School of Medicine Publications and Presentations


Epimagnolin targeting on an active pocket of mammalian target of rapamycin suppressed cell transformation and colony growth of lung cancer cells

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Mammalian target of rapamycin (mTOR) has a pivotal role in carcinogenesis and cancer cell proliferation in diverse human cancers. In this study, we observed that epimagnolin, a natural compound abundantly found in Shin-Yi, suppressed cell proliferation by inhibition of epidermal growth factor (EGF)-induced G1/S cell-cycle phase transition in JB6 Cl41 cells. Interestingly, epimagnolin suppressed EGF-induced Akt phosphorylation strongly at Ser473 and weakly at Thr308 without alteration of phosphorylation of MAPK/ERK kinases (MEKs), extracellular signal-regulated kinase (ERKs), and RSK1, resulting in abrogation of the phosphorylation of GSK3β at Ser9 and p70S6K at Thr389. Moreover, we found that epimagnolin suppressed c-Jun phosphorylation at Ser63/73, resulting in the inhibition of activator protein 1 (AP-1) transactivation activity. Computational docking indicated that epimagnolin targeted an active pocket of the mTOR kinase domain by forming three hydrogen bonds and three hydrophobic interactions. The prediction was confirmed by using in vitro kinase and adenosine triphosphate-bead competition assays. The inhibition of mTOR kinase activity resulted in the suppression of anchorage-independent cell transformation. Importantly, epimagnolin efficiently suppressed cell proliferation and anchorage-independent colony growth of H1650 rather than H460 lung cancer cells with dependency of total and phosphorylated protein levels of mTOR and Akt. Inhibitory signaling of epimagnolin on cell proliferation of lung cancer cells was observed mainly in mTOR-Akt-p70S6K and mTOR-Akt-GSK3β-AP-1, which was similar to that shown in JB6 Cl41 cells. Taken together, our results indicate that epimagnolin potentiates as chemopreventive or therapeutic agents by direct active pocket targeting of mTOR kinase, resulting in sensitizing cancer cells harboring enhanced phosphorylation of the mTORC2-Akt-p70S6k signaling pathway.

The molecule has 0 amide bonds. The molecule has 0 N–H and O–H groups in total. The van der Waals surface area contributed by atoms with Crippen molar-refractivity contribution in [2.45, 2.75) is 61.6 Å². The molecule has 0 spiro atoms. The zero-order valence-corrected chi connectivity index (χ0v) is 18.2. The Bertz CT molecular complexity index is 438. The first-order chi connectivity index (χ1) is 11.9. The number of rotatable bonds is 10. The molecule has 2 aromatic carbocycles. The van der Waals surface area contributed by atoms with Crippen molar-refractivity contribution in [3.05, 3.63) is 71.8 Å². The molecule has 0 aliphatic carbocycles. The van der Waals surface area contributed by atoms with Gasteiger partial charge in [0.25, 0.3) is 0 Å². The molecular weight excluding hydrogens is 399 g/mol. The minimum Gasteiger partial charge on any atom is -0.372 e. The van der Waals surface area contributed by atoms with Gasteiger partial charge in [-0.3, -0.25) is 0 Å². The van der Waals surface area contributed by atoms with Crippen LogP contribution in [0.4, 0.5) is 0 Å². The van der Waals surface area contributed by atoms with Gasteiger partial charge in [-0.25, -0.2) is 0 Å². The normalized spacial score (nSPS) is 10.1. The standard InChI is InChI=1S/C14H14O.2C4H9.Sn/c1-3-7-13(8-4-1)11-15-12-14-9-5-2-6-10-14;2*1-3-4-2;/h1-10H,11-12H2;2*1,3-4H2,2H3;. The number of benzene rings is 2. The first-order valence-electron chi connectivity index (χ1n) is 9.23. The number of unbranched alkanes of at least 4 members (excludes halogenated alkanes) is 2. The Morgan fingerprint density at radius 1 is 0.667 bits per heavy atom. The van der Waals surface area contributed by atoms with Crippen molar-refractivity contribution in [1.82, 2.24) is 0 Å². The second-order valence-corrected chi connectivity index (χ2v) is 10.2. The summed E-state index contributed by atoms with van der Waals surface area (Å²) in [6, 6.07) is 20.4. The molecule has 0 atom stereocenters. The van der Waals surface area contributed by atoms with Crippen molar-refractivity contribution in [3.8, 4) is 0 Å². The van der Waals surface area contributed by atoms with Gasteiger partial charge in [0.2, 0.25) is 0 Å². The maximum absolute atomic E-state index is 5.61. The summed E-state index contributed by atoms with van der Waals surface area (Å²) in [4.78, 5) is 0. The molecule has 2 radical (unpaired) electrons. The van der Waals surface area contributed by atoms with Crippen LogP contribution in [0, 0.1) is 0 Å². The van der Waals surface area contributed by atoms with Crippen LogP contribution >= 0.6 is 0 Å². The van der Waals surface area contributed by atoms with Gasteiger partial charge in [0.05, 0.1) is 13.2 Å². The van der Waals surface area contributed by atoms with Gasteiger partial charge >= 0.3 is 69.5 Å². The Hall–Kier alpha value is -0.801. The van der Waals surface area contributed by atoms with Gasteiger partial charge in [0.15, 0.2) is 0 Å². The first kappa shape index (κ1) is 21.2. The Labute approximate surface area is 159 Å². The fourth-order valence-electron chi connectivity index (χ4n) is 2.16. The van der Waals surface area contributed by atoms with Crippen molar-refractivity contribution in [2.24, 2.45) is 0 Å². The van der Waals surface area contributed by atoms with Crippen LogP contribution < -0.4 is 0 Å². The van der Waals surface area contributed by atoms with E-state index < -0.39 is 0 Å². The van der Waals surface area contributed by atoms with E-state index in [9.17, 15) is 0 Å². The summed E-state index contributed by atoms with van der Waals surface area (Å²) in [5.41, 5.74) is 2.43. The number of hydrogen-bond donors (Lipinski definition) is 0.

© 2019 Wiley Periodicals, Inc.

Publication Title

Molecular Carcinogenesis



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Mentor/PI Department

Molecular Science